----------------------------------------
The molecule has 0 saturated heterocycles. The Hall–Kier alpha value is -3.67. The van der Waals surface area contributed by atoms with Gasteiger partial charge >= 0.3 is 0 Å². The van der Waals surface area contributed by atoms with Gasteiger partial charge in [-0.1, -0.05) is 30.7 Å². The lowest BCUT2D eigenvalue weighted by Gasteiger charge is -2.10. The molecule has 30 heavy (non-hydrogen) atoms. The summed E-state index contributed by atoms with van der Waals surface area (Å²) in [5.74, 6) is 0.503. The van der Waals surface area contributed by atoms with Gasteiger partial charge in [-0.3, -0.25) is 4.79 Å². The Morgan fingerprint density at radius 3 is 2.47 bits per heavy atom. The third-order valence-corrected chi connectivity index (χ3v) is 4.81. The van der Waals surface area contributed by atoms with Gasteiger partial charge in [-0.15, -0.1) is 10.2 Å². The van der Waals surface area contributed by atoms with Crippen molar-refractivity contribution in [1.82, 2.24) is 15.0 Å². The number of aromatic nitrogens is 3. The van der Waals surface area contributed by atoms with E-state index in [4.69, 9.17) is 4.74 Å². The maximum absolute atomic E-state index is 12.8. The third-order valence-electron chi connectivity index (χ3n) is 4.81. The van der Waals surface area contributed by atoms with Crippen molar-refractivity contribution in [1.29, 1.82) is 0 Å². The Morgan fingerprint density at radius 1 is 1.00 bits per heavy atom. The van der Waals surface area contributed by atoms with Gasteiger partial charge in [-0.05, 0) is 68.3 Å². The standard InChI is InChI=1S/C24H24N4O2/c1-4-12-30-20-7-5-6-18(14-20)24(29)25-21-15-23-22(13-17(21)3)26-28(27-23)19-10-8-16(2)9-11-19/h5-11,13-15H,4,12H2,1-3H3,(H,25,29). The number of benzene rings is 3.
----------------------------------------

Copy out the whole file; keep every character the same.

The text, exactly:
The molecule has 0 saturated heterocycles. The Hall–Kier alpha value is -3.67. The van der Waals surface area contributed by atoms with Gasteiger partial charge >= 0.3 is 0 Å². The van der Waals surface area contributed by atoms with Gasteiger partial charge in [-0.1, -0.05) is 30.7 Å². The lowest BCUT2D eigenvalue weighted by Gasteiger charge is -2.10. The molecule has 30 heavy (non-hydrogen) atoms. The summed E-state index contributed by atoms with van der Waals surface area (Å²) in [5.74, 6) is 0.503. The van der Waals surface area contributed by atoms with Gasteiger partial charge in [-0.3, -0.25) is 4.79 Å². The Morgan fingerprint density at radius 3 is 2.47 bits per heavy atom. The third-order valence-corrected chi connectivity index (χ3v) is 4.81. The van der Waals surface area contributed by atoms with Gasteiger partial charge in [-0.15, -0.1) is 10.2 Å². The van der Waals surface area contributed by atoms with Crippen molar-refractivity contribution in [1.82, 2.24) is 15.0 Å². The number of aromatic nitrogens is 3. The van der Waals surface area contributed by atoms with E-state index in [4.69, 9.17) is 4.74 Å². The maximum absolute atomic E-state index is 12.8. The third-order valence-electron chi connectivity index (χ3n) is 4.81. The van der Waals surface area contributed by atoms with Crippen molar-refractivity contribution in [1.29, 1.82) is 0 Å². The Morgan fingerprint density at radius 1 is 1.00 bits per heavy atom. The van der Waals surface area contributed by atoms with Gasteiger partial charge in [-0.05, 0) is 68.3 Å². The standard InChI is InChI=1S/C24H24N4O2/c1-4-12-30-20-7-5-6-18(14-20)24(29)25-21-15-23-22(13-17(21)3)26-28(27-23)19-10-8-16(2)9-11-19/h5-11,13-15H,4,12H2,1-3H3,(H,25,29). The number of benzene rings is 3.